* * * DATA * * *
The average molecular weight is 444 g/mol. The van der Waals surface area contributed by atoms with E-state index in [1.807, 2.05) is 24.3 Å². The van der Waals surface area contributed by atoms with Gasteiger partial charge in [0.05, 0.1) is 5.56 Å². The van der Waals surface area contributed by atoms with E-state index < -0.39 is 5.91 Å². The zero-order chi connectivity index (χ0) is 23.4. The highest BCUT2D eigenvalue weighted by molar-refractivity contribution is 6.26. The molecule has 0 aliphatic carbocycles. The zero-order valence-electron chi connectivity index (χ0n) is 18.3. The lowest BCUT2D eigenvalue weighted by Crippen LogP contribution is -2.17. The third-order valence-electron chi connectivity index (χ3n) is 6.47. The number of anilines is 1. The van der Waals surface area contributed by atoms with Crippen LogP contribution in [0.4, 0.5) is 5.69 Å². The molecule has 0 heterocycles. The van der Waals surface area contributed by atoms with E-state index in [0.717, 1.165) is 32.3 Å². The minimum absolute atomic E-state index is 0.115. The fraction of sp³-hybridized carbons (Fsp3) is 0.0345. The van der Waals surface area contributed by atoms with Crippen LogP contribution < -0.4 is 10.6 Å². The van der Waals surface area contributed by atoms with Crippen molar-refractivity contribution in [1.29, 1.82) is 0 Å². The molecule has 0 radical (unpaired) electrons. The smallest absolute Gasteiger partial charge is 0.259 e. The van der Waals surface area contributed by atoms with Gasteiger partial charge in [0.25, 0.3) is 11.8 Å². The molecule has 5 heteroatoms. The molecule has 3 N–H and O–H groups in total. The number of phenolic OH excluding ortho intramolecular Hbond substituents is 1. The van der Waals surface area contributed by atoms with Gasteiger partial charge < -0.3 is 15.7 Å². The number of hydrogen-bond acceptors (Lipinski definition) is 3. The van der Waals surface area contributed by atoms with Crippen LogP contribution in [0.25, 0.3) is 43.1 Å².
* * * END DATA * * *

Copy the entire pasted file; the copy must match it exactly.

The average molecular weight is 444 g/mol. The van der Waals surface area contributed by atoms with E-state index in [1.807, 2.05) is 24.3 Å². The van der Waals surface area contributed by atoms with Gasteiger partial charge in [0.05, 0.1) is 5.56 Å². The van der Waals surface area contributed by atoms with E-state index < -0.39 is 5.91 Å². The zero-order chi connectivity index (χ0) is 23.4. The highest BCUT2D eigenvalue weighted by molar-refractivity contribution is 6.26. The molecule has 0 aliphatic carbocycles. The zero-order valence-electron chi connectivity index (χ0n) is 18.3. The lowest BCUT2D eigenvalue weighted by Crippen LogP contribution is -2.17. The third-order valence-electron chi connectivity index (χ3n) is 6.47. The number of anilines is 1. The van der Waals surface area contributed by atoms with Crippen LogP contribution in [0.4, 0.5) is 5.69 Å². The molecule has 0 heterocycles. The van der Waals surface area contributed by atoms with E-state index in [0.717, 1.165) is 32.3 Å². The minimum absolute atomic E-state index is 0.115. The fraction of sp³-hybridized carbons (Fsp3) is 0.0345. The van der Waals surface area contributed by atoms with Crippen LogP contribution < -0.4 is 10.6 Å². The van der Waals surface area contributed by atoms with Crippen molar-refractivity contribution in [1.29, 1.82) is 0 Å². The molecule has 0 radical (unpaired) electrons. The smallest absolute Gasteiger partial charge is 0.259 e. The van der Waals surface area contributed by atoms with Gasteiger partial charge in [0.25, 0.3) is 11.8 Å². The molecule has 5 heteroatoms. The molecule has 3 N–H and O–H groups in total. The number of phenolic OH excluding ortho intramolecular Hbond substituents is 1. The van der Waals surface area contributed by atoms with Gasteiger partial charge < -0.3 is 15.7 Å². The number of hydrogen-bond acceptors (Lipinski definition) is 3. The van der Waals surface area contributed by atoms with Crippen LogP contribution in [0.25, 0.3) is 43.1 Å².